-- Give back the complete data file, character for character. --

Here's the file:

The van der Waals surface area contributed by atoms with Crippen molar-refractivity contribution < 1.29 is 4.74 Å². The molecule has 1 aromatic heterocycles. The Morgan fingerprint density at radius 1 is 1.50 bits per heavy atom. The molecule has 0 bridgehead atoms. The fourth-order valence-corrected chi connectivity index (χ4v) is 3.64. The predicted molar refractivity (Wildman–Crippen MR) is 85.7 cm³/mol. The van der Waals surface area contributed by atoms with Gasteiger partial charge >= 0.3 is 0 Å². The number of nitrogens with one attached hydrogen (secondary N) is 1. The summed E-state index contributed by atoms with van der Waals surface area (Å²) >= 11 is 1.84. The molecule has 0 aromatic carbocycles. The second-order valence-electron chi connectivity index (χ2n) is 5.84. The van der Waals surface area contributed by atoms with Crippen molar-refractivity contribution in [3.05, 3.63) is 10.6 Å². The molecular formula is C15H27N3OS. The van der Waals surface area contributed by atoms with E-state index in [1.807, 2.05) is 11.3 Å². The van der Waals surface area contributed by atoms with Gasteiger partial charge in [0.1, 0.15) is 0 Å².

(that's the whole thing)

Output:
The van der Waals surface area contributed by atoms with Crippen molar-refractivity contribution < 1.29 is 4.74 Å². The molecule has 1 aromatic heterocycles. The Morgan fingerprint density at radius 1 is 1.50 bits per heavy atom. The molecule has 0 bridgehead atoms. The fourth-order valence-corrected chi connectivity index (χ4v) is 3.64. The predicted molar refractivity (Wildman–Crippen MR) is 85.7 cm³/mol. The van der Waals surface area contributed by atoms with Gasteiger partial charge >= 0.3 is 0 Å². The number of nitrogens with one attached hydrogen (secondary N) is 1. The summed E-state index contributed by atoms with van der Waals surface area (Å²) >= 11 is 1.84. The molecule has 0 aromatic carbocycles. The second-order valence-electron chi connectivity index (χ2n) is 5.84. The van der Waals surface area contributed by atoms with Crippen molar-refractivity contribution in [3.05, 3.63) is 10.6 Å². The molecular formula is C15H27N3OS. The van der Waals surface area contributed by atoms with E-state index in [1.807, 2.05) is 11.3 Å². The van der Waals surface area contributed by atoms with Gasteiger partial charge in [0.1, 0.15) is 0 Å².